Why you should eat your greens (and purples)

The term ‘superfood’ is often used to describe exotic foods that are relatively new to our diet, with exotic names like acai, goji or chia, but there are a group of green (and purple) super-duper foods that the Irish have been eating for generations that promise a myriad of health benefits.

Brassicas or cruciferous vegetables are packed with nutritional benefits, but perhaps because they are more everyday, and a little less glamourous, they don’t get the same adoration as other, more novel ingredients.

What are they?

The brassica family of vegetables has more to offer than just broccoli, cabbage and cauliflower. It is a diverse group of vegetables, so even if you don’t like the taste of cabbage, there is sure to be something from the list below that you will enjoy.

Broccoli; Brussels sprouts; Cabbage; Cauliflower; Turnip; Kale; Pak choi; Kohlrabi; Romanesca; Purple sprouting broccoli; Cress; Rocket; Radishes; Mizuna; Horseradish

Why should we be eating them?

Like all vegetables, the brassicas are low fat, high in fibre and packed with vitamins A, C, E and K and minerals like calcium, magnesium, iron, potassium and phosphorus, but it seems that it could be the more subtle phytochemicals that sets this group ahead in terms of their nutritional impact.

Many of the health benefits of this group of veggies has been attributed to their high content of sulphur-containing ingredients, like indole-3-carbinol and sulforaphane. These phytochemicals contribute to the distinctive bitter, or mustard flavour of these veggies and have been linked to their reputation has having potential anti-cancer effects.

Many of these vegetables are a rich source of carotenoids like lutein and zeaxanthin. These antioxidants have been researched for their effects on immune function, cardiovascular health and eyesight.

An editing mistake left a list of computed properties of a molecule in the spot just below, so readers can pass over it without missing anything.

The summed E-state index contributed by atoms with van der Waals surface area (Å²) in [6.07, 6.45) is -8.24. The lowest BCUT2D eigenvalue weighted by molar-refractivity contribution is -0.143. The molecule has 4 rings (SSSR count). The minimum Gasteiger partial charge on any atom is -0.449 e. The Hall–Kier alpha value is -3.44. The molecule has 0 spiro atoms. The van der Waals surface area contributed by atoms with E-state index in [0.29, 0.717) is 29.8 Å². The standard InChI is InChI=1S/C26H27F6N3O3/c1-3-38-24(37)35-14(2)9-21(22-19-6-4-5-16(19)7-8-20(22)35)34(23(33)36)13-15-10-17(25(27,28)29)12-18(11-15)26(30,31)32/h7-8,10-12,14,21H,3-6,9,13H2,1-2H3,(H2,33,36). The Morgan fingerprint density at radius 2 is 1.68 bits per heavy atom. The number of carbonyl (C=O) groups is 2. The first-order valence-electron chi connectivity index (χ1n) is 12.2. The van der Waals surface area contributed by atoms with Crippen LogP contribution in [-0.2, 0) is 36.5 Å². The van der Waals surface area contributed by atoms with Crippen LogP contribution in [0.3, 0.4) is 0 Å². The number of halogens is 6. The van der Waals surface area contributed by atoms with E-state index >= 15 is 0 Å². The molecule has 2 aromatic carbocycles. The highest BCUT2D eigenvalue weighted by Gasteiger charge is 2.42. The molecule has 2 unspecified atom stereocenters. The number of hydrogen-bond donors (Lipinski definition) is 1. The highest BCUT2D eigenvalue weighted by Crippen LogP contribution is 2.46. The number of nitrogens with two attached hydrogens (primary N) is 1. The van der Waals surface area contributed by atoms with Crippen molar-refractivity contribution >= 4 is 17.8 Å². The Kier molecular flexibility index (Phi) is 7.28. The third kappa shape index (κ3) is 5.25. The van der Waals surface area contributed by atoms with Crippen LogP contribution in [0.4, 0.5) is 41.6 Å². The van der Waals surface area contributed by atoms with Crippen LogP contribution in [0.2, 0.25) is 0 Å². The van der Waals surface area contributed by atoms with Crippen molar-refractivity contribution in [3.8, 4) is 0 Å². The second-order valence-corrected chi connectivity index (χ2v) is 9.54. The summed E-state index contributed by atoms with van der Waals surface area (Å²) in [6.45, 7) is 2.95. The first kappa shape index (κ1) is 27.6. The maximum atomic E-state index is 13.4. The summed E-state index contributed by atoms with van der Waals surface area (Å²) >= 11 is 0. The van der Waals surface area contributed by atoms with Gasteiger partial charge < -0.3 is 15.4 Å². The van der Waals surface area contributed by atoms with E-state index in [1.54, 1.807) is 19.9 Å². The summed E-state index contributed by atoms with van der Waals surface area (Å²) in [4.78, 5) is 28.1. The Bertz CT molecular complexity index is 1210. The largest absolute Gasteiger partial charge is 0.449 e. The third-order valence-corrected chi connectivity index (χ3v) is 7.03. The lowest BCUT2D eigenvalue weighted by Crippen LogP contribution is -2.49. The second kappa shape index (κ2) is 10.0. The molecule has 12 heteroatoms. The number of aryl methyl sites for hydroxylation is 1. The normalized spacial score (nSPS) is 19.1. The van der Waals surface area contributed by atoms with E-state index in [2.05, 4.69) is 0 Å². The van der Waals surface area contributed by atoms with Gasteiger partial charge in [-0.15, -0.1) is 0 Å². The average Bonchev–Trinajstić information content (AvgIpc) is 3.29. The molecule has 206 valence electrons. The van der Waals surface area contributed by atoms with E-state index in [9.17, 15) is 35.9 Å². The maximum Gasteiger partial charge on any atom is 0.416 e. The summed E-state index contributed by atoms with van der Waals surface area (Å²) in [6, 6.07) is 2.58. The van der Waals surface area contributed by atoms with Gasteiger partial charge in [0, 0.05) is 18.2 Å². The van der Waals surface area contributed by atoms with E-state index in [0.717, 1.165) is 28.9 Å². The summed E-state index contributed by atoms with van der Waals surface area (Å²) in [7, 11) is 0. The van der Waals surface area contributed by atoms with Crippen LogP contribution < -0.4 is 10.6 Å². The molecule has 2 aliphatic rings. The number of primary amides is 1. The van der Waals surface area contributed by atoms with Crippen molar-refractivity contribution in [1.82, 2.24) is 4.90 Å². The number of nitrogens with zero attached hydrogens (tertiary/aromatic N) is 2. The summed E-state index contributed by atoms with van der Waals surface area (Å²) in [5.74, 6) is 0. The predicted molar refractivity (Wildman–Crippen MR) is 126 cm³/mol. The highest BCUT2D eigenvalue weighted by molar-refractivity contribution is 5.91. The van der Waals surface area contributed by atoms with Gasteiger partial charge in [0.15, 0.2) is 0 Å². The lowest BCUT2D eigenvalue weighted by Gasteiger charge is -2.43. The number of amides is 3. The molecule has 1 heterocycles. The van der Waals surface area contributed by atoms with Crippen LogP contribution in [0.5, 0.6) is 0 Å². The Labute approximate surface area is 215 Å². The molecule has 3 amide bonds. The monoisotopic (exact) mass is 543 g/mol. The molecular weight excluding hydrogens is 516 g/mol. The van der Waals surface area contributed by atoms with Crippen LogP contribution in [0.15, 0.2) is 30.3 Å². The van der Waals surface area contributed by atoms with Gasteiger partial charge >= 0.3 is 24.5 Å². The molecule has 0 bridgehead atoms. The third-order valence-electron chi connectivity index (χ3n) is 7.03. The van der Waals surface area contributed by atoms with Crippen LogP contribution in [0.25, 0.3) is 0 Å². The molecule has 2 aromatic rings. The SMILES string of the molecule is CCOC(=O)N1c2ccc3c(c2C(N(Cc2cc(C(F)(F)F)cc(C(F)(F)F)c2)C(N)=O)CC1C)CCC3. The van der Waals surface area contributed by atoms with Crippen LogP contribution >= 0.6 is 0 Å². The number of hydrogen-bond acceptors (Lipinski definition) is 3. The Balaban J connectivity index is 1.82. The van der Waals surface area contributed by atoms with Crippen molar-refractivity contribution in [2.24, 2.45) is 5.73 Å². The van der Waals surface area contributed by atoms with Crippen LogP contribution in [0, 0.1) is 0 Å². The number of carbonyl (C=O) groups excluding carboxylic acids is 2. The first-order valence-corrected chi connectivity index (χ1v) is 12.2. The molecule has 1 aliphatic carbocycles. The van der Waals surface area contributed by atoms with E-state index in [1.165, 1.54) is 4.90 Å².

How often should we eat them?

Generally speaking, the more vegetables we pack into our diet the better. It is recommended that we eat one to two portions of brassica vegetables every day.

Are there any side effects?

Some people find the brassica vegetables difficult to digest, so if you have IBS, or are following a FODMAP diet, you may have been advised to restrict your intake of these vegetables. Usually that is for a short time, and many people find they are easier to tolerate if they are cooked, rather than raw.

This group of vegetables may also impact on thyroid function. Sometimes referred to as ‘goitregens’, they may affect iodine uptake by the thyroid. The good news is that cooking your brassicas will counteract this effect, so replace green smoothies and coleslaw with steamed broccoli and cauliflower soup and the effects are likely to be minimal.

Any ideas for how I eat more greens?

Yes! Here are five ways to get more brassicas into your diet:

:: Try kale crisps (see recipe below).

:: Make cauliflower interesting – roast it with spices, chop it into salads, or grate it and stir fry with a little coconut oil to make ‘cauliflower rice’.

:: Replace iceberg and cos lettuce with rocket and watercress in salads.

:: Transform steamed broccoli by adding a pinch of sea salt and a drizzle of olive oil. Not only will you enjoy a flavour transformation, but you will benefit by absorbing a lot more of the fat-soluble antioxidants.

:: Roast your sprouts!


Ingredients: All you need is a bunch of kale.

Optional extras: smoked paprika, lemon zest, sea salt, black pepper.


Preheat your oven to 160C. Rinse and dry your kale. Tear into small, bite-size pieces.

Spread over a couple of baking sheets. Bake for five minutes. Give it a shake, check it is not going brown and bake for another five minutes. Allow to cool and serve immediately with some lemon zest, a pinch of sea salt and some smoked paprika – or naked, just as it is.

This blog post first appeared as an article in The Irish News on Saturday 9 March 2019.